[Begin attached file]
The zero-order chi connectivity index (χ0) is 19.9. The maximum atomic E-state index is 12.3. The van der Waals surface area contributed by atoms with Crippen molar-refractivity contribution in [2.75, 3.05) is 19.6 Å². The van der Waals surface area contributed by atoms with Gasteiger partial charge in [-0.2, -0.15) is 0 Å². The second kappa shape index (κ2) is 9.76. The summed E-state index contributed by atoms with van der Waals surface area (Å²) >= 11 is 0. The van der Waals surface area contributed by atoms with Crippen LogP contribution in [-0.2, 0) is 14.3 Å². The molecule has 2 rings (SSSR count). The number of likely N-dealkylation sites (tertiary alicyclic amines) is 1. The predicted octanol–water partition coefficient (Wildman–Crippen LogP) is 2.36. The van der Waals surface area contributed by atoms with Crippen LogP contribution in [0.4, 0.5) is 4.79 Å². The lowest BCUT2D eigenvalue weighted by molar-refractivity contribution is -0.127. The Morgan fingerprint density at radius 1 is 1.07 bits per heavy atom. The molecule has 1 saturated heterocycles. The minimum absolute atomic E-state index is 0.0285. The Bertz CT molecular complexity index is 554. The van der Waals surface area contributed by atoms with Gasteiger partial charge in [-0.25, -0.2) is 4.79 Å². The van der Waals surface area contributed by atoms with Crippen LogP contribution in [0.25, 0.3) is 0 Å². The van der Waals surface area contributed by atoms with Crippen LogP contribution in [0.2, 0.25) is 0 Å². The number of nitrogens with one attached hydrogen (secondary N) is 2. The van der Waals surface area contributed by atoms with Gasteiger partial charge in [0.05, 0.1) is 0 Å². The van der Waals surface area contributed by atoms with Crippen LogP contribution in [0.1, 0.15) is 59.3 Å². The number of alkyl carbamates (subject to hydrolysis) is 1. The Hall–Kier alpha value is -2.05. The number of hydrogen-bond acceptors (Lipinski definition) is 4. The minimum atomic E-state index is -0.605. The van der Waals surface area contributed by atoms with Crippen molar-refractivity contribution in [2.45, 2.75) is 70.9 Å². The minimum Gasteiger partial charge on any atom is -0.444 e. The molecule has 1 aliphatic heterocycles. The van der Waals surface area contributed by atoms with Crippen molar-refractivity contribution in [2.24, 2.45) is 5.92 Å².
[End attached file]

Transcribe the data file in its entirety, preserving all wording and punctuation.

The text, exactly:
The zero-order chi connectivity index (χ0) is 19.9. The maximum atomic E-state index is 12.3. The van der Waals surface area contributed by atoms with Crippen molar-refractivity contribution in [2.75, 3.05) is 19.6 Å². The van der Waals surface area contributed by atoms with Gasteiger partial charge in [-0.2, -0.15) is 0 Å². The second kappa shape index (κ2) is 9.76. The summed E-state index contributed by atoms with van der Waals surface area (Å²) >= 11 is 0. The van der Waals surface area contributed by atoms with Crippen LogP contribution in [-0.2, 0) is 14.3 Å². The molecule has 2 rings (SSSR count). The number of likely N-dealkylation sites (tertiary alicyclic amines) is 1. The predicted octanol–water partition coefficient (Wildman–Crippen LogP) is 2.36. The van der Waals surface area contributed by atoms with Crippen LogP contribution in [0.4, 0.5) is 4.79 Å². The lowest BCUT2D eigenvalue weighted by molar-refractivity contribution is -0.127. The Morgan fingerprint density at radius 1 is 1.07 bits per heavy atom. The molecule has 1 saturated heterocycles. The minimum absolute atomic E-state index is 0.0285. The Bertz CT molecular complexity index is 554. The van der Waals surface area contributed by atoms with Gasteiger partial charge in [-0.25, -0.2) is 4.79 Å². The van der Waals surface area contributed by atoms with Crippen LogP contribution in [0.25, 0.3) is 0 Å². The van der Waals surface area contributed by atoms with Crippen LogP contribution in [0.2, 0.25) is 0 Å². The number of nitrogens with one attached hydrogen (secondary N) is 2. The van der Waals surface area contributed by atoms with Gasteiger partial charge in [0.05, 0.1) is 0 Å². The van der Waals surface area contributed by atoms with Crippen LogP contribution in [0.1, 0.15) is 59.3 Å². The number of alkyl carbamates (subject to hydrolysis) is 1. The Hall–Kier alpha value is -2.05. The number of hydrogen-bond acceptors (Lipinski definition) is 4. The minimum atomic E-state index is -0.605. The van der Waals surface area contributed by atoms with Crippen molar-refractivity contribution in [2.45, 2.75) is 70.9 Å². The minimum Gasteiger partial charge on any atom is -0.444 e. The molecule has 1 aliphatic heterocycles. The van der Waals surface area contributed by atoms with Crippen molar-refractivity contribution in [2.24, 2.45) is 5.92 Å².